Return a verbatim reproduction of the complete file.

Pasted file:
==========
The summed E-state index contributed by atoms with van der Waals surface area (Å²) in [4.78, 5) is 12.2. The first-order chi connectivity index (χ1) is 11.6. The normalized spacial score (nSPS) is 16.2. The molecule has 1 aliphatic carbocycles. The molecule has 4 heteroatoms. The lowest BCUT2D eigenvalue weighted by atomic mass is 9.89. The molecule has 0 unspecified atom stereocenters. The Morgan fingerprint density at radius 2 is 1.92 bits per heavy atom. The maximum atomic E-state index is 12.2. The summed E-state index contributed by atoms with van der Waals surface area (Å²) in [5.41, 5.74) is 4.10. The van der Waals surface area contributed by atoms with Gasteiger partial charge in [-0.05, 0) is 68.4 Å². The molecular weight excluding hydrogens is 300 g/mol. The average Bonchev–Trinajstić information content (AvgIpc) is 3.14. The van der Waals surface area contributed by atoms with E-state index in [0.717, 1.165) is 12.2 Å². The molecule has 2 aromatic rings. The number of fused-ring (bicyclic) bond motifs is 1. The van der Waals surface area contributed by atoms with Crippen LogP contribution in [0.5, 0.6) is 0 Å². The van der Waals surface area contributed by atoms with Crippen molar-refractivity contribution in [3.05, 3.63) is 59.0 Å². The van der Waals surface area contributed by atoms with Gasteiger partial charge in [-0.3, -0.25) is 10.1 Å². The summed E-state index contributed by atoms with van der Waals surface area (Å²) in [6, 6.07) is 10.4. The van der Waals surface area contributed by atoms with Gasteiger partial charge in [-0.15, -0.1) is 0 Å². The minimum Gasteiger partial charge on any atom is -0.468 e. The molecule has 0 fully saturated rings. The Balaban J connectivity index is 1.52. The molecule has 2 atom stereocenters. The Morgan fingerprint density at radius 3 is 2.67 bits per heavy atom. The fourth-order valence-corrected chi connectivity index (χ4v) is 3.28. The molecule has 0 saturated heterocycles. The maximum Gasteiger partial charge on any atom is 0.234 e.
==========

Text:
The summed E-state index contributed by atoms with van der Waals surface area (Å²) in [4.78, 5) is 12.2. The first-order chi connectivity index (χ1) is 11.6. The normalized spacial score (nSPS) is 16.2. The molecule has 1 aliphatic carbocycles. The molecule has 4 heteroatoms. The lowest BCUT2D eigenvalue weighted by atomic mass is 9.89. The molecule has 0 unspecified atom stereocenters. The Morgan fingerprint density at radius 2 is 1.92 bits per heavy atom. The maximum atomic E-state index is 12.2. The summed E-state index contributed by atoms with van der Waals surface area (Å²) in [5.41, 5.74) is 4.10. The van der Waals surface area contributed by atoms with Gasteiger partial charge in [-0.05, 0) is 68.4 Å². The molecular weight excluding hydrogens is 300 g/mol. The average Bonchev–Trinajstić information content (AvgIpc) is 3.14. The van der Waals surface area contributed by atoms with E-state index in [0.717, 1.165) is 12.2 Å². The molecule has 2 aromatic rings. The number of fused-ring (bicyclic) bond motifs is 1. The van der Waals surface area contributed by atoms with Crippen LogP contribution in [0.5, 0.6) is 0 Å². The van der Waals surface area contributed by atoms with Crippen molar-refractivity contribution in [3.05, 3.63) is 59.0 Å². The van der Waals surface area contributed by atoms with Gasteiger partial charge in [-0.3, -0.25) is 10.1 Å². The summed E-state index contributed by atoms with van der Waals surface area (Å²) in [6, 6.07) is 10.4. The van der Waals surface area contributed by atoms with Gasteiger partial charge in [-0.15, -0.1) is 0 Å². The minimum Gasteiger partial charge on any atom is -0.468 e. The molecule has 0 fully saturated rings. The Balaban J connectivity index is 1.52. The molecule has 2 atom stereocenters. The Morgan fingerprint density at radius 3 is 2.67 bits per heavy atom. The fourth-order valence-corrected chi connectivity index (χ4v) is 3.28. The molecule has 0 saturated heterocycles. The maximum Gasteiger partial charge on any atom is 0.234 e.